Fear grips western Myanmar after five Muslims killed
THANDWE, Myanmar - Agence France-Presse
Members of a Muslim family react to the loss of a relative who died in the recent spate of violence in Myanmar's Rakhine state in Thapyuchai village, outside of Thandwe in the Rakhine state, October 2, 2013. REUTERS PhotoTerrified women and children hid in forests and security forces patrolled tense villages in western Myanmar on Wednesday, residents said, after sectarian clashes which left five Muslims dead.
President Thein Sein was expected to visit the violence-racked area as part of his first official visit to Rakhine state since a wave of religious bloodshed erupted there last year.
Sectarian bloodshed has overshadowed internationally praised political reforms and piled pressure on the former junta general, who took power in 2011.
The United States said it was "deeply concerned" about the latest unrest and urged authorities to respond "decisively", in a statement issued by its embassy in Yangon.
Around 800 Buddhist rioters torched homes and attacked local Muslims in a village in the area of Thandwe on Tuesday, according to the authorities.
"The death toll rose to five -- four men and a woman," a Rakhine police official who did not want to be named told AFP, adding that the victims were all killed during Tuesday's violence.
A 94-year-old Muslim woman, who suffered stab wounds, was among the dead. Four Rakhine Buddhists were injured in clashes and a fifth was missing, while 59 houses and a mosque have been torched since tensions flared on Saturday, police said.
Around 250 people have been killed and more than 140,000 left homeless in several outbreaks of inter-religious violence around the country since June 2012, mostly in Rakhine.
A local Muslim official told AFP that police had fired warning shots but could not control the mob.
"We are disappointed that we have a government that is unable to provide security for us," the official, Myint Aung, told AFP.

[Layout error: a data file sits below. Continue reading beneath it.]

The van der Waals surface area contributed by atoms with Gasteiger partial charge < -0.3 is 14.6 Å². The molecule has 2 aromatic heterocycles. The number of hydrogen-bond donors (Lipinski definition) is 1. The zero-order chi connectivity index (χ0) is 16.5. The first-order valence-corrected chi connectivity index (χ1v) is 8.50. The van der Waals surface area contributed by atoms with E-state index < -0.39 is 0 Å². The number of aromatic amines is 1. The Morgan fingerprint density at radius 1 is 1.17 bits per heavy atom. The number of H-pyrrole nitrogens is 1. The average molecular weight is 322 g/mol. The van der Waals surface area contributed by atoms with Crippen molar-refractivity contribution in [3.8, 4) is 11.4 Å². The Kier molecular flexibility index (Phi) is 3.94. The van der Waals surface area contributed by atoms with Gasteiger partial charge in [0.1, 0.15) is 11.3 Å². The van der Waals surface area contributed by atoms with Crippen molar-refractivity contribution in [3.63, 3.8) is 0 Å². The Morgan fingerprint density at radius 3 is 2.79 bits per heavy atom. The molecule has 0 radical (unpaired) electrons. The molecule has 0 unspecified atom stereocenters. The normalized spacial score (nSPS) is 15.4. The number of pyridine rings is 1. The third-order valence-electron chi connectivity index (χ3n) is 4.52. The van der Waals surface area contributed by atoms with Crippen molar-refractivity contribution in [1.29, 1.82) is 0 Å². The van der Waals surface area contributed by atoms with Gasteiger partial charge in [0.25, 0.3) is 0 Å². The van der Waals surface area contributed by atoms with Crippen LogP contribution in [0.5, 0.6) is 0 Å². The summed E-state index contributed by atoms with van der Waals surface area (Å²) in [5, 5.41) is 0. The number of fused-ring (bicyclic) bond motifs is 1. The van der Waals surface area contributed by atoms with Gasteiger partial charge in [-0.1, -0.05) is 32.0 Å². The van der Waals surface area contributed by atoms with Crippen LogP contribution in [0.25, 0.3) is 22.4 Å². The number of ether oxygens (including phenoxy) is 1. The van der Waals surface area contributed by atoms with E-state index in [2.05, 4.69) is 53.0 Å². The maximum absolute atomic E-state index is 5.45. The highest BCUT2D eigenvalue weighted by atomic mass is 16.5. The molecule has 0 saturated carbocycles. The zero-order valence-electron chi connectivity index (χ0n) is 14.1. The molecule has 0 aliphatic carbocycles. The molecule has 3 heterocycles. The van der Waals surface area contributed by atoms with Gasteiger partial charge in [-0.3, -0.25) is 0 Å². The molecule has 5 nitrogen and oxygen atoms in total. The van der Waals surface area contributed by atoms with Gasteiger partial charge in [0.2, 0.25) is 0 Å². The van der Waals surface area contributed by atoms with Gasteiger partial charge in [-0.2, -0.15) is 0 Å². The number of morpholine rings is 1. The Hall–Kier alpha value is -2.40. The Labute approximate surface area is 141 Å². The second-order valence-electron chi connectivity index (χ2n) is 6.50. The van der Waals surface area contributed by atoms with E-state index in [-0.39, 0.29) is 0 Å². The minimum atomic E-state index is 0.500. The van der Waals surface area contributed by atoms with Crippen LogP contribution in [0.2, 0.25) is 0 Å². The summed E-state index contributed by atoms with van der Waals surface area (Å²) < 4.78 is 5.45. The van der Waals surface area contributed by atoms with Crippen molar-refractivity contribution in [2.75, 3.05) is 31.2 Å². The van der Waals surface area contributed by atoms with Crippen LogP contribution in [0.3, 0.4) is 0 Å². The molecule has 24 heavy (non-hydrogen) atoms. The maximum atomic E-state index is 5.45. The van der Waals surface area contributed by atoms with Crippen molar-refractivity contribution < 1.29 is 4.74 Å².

"We are living in fear. Many people, including women and children, are hiding in the forest nearby," he said.
AFP reporters on the scene saw a large security presence in the area, which appeared quiet on Wednesday. The region is home to the popular tourist destination of Ngapali Beach although no foreigners were believed to have been caught up in the unrest.
Thein Sein held meetings with members of Buddhist and Rohingya Muslim communities during his two-day tour.
He spent Tuesday visiting a different area of Rakhine populated mainly by stateless Rohingya Muslims.
In a message to a multi-faith conference, which was carried in state media on Wednesday, Thein Sein lamented "instigations fuelling minor crimes into conflicts between the two communities and two religions".
"Such instability based on religion and race harms and delays the state reforms and tarnishes the national image internationally," he warned.
Four major Myanmar Muslim organisations released an open letter to Thein Sein late Tuesday calling on the government to take urgent law-enforcement action.
"The concerns of minority Muslims around the country have reached peak levels. They feel they have no security," the letter said.
Two outbreaks of unrest in Rakhine state in June and October last year left about 200 people dead, mostly Rohingya who are denied citizenship by Myanmar and viewed by the government and many local people as illegal immigrants from neighbouring Bangladesh.
The conflict has since spread around the ethnically-diverse country, with members of the wider Muslim community targeted by armed Buddhist mobs.
The latest clashes follow an argument over a parking space near a Muslim home last week in Thandwe town. This triggered arson attacks against property owned by local Kaman Muslims -- an officially recognised minority.
Several more homes were torched in another village on Tuesday, as security forces fired some 30 warning shots to disperse two opposing groups of Buddhists and Muslims who had formed near the police station, authorities said.
Rights groups have in the past accused Myanmar security forces of complicity in the violence -- an allegation denied by the authorities.
Thousands of Rohingya boat people -- including women and children -- have fled the former junta-ruled country since last year, mostly heading for Malaysia on a perilous sea voyage.